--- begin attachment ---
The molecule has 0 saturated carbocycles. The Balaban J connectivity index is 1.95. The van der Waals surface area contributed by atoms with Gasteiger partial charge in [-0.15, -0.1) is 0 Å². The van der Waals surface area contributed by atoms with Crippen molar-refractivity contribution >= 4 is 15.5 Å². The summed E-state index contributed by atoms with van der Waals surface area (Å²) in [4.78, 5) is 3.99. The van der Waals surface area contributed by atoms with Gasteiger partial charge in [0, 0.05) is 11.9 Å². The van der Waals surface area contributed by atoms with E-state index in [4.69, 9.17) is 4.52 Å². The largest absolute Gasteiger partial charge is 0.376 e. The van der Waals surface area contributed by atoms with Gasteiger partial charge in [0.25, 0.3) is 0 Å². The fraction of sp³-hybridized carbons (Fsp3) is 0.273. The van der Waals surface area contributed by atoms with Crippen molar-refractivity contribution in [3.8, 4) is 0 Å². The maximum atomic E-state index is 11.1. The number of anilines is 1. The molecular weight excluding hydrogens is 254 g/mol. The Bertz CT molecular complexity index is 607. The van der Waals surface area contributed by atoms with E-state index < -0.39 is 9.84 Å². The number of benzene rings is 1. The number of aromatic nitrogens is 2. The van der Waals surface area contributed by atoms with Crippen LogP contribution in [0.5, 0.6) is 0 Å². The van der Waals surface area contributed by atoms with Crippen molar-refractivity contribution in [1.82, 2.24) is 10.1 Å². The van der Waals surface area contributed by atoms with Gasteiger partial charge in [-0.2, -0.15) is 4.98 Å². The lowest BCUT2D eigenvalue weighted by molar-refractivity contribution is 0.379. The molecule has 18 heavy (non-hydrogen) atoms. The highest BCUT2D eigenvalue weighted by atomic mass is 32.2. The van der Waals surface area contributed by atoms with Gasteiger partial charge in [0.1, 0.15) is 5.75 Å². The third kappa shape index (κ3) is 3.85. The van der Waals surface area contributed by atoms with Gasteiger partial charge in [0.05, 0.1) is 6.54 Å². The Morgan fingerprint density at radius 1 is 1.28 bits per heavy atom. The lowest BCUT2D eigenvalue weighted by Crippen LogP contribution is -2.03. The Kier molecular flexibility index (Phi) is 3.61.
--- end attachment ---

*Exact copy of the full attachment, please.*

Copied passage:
The molecule has 0 saturated carbocycles. The Balaban J connectivity index is 1.95. The van der Waals surface area contributed by atoms with Gasteiger partial charge in [-0.15, -0.1) is 0 Å². The van der Waals surface area contributed by atoms with Crippen molar-refractivity contribution >= 4 is 15.5 Å². The summed E-state index contributed by atoms with van der Waals surface area (Å²) in [4.78, 5) is 3.99. The van der Waals surface area contributed by atoms with Gasteiger partial charge in [0, 0.05) is 11.9 Å². The van der Waals surface area contributed by atoms with E-state index in [4.69, 9.17) is 4.52 Å². The largest absolute Gasteiger partial charge is 0.376 e. The van der Waals surface area contributed by atoms with Gasteiger partial charge in [0.25, 0.3) is 0 Å². The fraction of sp³-hybridized carbons (Fsp3) is 0.273. The van der Waals surface area contributed by atoms with Crippen molar-refractivity contribution in [3.8, 4) is 0 Å². The maximum atomic E-state index is 11.1. The number of anilines is 1. The molecular weight excluding hydrogens is 254 g/mol. The Bertz CT molecular complexity index is 607. The van der Waals surface area contributed by atoms with E-state index < -0.39 is 9.84 Å². The number of benzene rings is 1. The number of aromatic nitrogens is 2. The van der Waals surface area contributed by atoms with Crippen LogP contribution in [0.5, 0.6) is 0 Å². The van der Waals surface area contributed by atoms with Crippen molar-refractivity contribution in [1.82, 2.24) is 10.1 Å². The van der Waals surface area contributed by atoms with Gasteiger partial charge in [-0.2, -0.15) is 4.98 Å². The lowest BCUT2D eigenvalue weighted by molar-refractivity contribution is 0.379. The molecule has 18 heavy (non-hydrogen) atoms. The highest BCUT2D eigenvalue weighted by atomic mass is 32.2. The van der Waals surface area contributed by atoms with Gasteiger partial charge in [0.1, 0.15) is 5.75 Å². The third kappa shape index (κ3) is 3.85. The van der Waals surface area contributed by atoms with Gasteiger partial charge in [0.05, 0.1) is 6.54 Å². The Morgan fingerprint density at radius 1 is 1.28 bits per heavy atom. The lowest BCUT2D eigenvalue weighted by Crippen LogP contribution is -2.03. The Kier molecular flexibility index (Phi) is 3.61.